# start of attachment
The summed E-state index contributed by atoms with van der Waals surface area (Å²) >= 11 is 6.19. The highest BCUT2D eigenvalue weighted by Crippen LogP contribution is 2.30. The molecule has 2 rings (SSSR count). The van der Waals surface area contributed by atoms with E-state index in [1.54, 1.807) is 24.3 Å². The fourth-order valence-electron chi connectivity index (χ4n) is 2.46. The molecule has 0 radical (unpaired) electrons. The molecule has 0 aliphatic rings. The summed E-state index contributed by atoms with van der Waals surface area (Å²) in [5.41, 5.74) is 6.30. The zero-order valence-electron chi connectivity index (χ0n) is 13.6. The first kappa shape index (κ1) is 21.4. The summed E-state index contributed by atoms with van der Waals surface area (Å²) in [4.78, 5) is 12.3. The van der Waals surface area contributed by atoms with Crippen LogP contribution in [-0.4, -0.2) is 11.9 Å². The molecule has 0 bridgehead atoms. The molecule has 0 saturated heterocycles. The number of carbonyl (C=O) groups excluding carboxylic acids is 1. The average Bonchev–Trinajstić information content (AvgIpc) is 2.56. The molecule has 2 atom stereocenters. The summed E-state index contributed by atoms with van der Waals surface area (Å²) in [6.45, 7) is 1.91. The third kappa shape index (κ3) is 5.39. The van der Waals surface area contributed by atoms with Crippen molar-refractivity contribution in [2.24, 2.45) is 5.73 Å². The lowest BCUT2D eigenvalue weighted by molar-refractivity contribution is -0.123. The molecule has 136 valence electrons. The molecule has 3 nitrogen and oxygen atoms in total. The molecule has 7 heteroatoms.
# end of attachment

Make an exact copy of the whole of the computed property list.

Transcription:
The summed E-state index contributed by atoms with van der Waals surface area (Å²) >= 11 is 6.19. The highest BCUT2D eigenvalue weighted by Crippen LogP contribution is 2.30. The molecule has 2 rings (SSSR count). The van der Waals surface area contributed by atoms with E-state index in [1.54, 1.807) is 24.3 Å². The fourth-order valence-electron chi connectivity index (χ4n) is 2.46. The molecule has 0 radical (unpaired) electrons. The molecule has 0 aliphatic rings. The summed E-state index contributed by atoms with van der Waals surface area (Å²) in [5.41, 5.74) is 6.30. The zero-order valence-electron chi connectivity index (χ0n) is 13.6. The first kappa shape index (κ1) is 21.4. The summed E-state index contributed by atoms with van der Waals surface area (Å²) in [4.78, 5) is 12.3. The van der Waals surface area contributed by atoms with Crippen LogP contribution in [-0.4, -0.2) is 11.9 Å². The molecule has 0 bridgehead atoms. The molecule has 0 saturated heterocycles. The number of carbonyl (C=O) groups excluding carboxylic acids is 1. The average Bonchev–Trinajstić information content (AvgIpc) is 2.56. The molecule has 2 atom stereocenters. The summed E-state index contributed by atoms with van der Waals surface area (Å²) in [6.45, 7) is 1.91. The third kappa shape index (κ3) is 5.39. The van der Waals surface area contributed by atoms with Crippen molar-refractivity contribution in [2.24, 2.45) is 5.73 Å². The lowest BCUT2D eigenvalue weighted by molar-refractivity contribution is -0.123. The molecule has 136 valence electrons. The molecule has 3 nitrogen and oxygen atoms in total. The molecule has 7 heteroatoms.